Classic with a twist: kangaroo and chilli sausage rolls
Get the recipe here.

“Wild animals such as kangaroos are killed quickly, without the extended stress associated with industrialised farming, containment, and transportation to abattoirs,” writes Euan Ritchie, Associate Professor of Wildlife Ecology at Deakin University.

In addition, due to being Indigenous, kangaroos are well adapted to the demands of the Australian environment. They are able to survive extreme temperatures and and can go for long periods without water. 

Feeling an obligation to both town and history, Les and Betty worked to the bone to keep the business going.

A land of flooding plains

The need to be flexible in Queensland's extremes was never more apparent to Les and Betty than when the Balonne River burst its banks from 2009-2011. Surat is generally a drought-stricken place, but flood waters forced the business to close for months at a time, three years in a row. 

"Those three years of flooding had a devastating impact on our business," Les said. 

Feeling an obligation to both town and history, the Micklebourgh family courageously worked to the bone to keep the business going. “We tried hard to help the staff out, but it was very difficult,” Les told Queensland Country Life. “We lobbied every local politician we knew of to try to get some help, but we never qualified for any assistance.”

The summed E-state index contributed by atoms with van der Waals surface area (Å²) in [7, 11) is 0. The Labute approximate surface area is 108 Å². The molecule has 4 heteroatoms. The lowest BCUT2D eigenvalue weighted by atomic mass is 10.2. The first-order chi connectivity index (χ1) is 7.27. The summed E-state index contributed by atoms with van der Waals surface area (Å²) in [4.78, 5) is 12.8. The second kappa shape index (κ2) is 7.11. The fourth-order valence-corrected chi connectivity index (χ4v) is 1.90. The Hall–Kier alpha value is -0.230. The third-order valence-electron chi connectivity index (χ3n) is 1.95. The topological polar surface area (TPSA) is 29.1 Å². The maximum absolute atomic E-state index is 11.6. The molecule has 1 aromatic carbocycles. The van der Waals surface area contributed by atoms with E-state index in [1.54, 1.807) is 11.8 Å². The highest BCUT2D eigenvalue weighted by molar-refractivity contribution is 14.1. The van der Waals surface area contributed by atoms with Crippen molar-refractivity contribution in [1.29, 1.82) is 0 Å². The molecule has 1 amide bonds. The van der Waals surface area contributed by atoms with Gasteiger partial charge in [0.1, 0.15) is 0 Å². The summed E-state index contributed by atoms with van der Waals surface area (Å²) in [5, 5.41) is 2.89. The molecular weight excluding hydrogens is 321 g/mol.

Isolation costs the business

In the years since, Surat’s location has continued to provide hurdles to the business, with the latest being sky-rocketing diesel and electricity costs. The town’s isolation makes both a significant proportion of business costs. In addition, Surat sits inside a large expanse of traditional pastoral land, mostly grazing sheep and cattle. Lately there’s a discord between farming practices and giving Warroo Game Meats access to the kangaroo population.

“I guess the kangaroo industry is in our blood and we have evolved with it over the years.” 

“Cluster fencing of properties stops the kangaroos and other native animals from migrating as they cannot get through these six-seven feet high fences,” says Les. 

Get the recipe here.

Community is everything

Through it all, Warroo Game Meats has continued to grow and provide vital income and community to the town. As Les says, the core purpose of their business is to provide healthy and wholesome kangaroo products to the people of Australia, but a significant part of that means taking care of the company’s employees and local community. 

“I guess the kangaroo industry is in our blood and we have evolved with it over the years,” Les muses. “All in all we are very proud with what we have accomplished in the 18 years, and we are very proud of what we give back to the local community to help support the local economy of this little town called Surat.”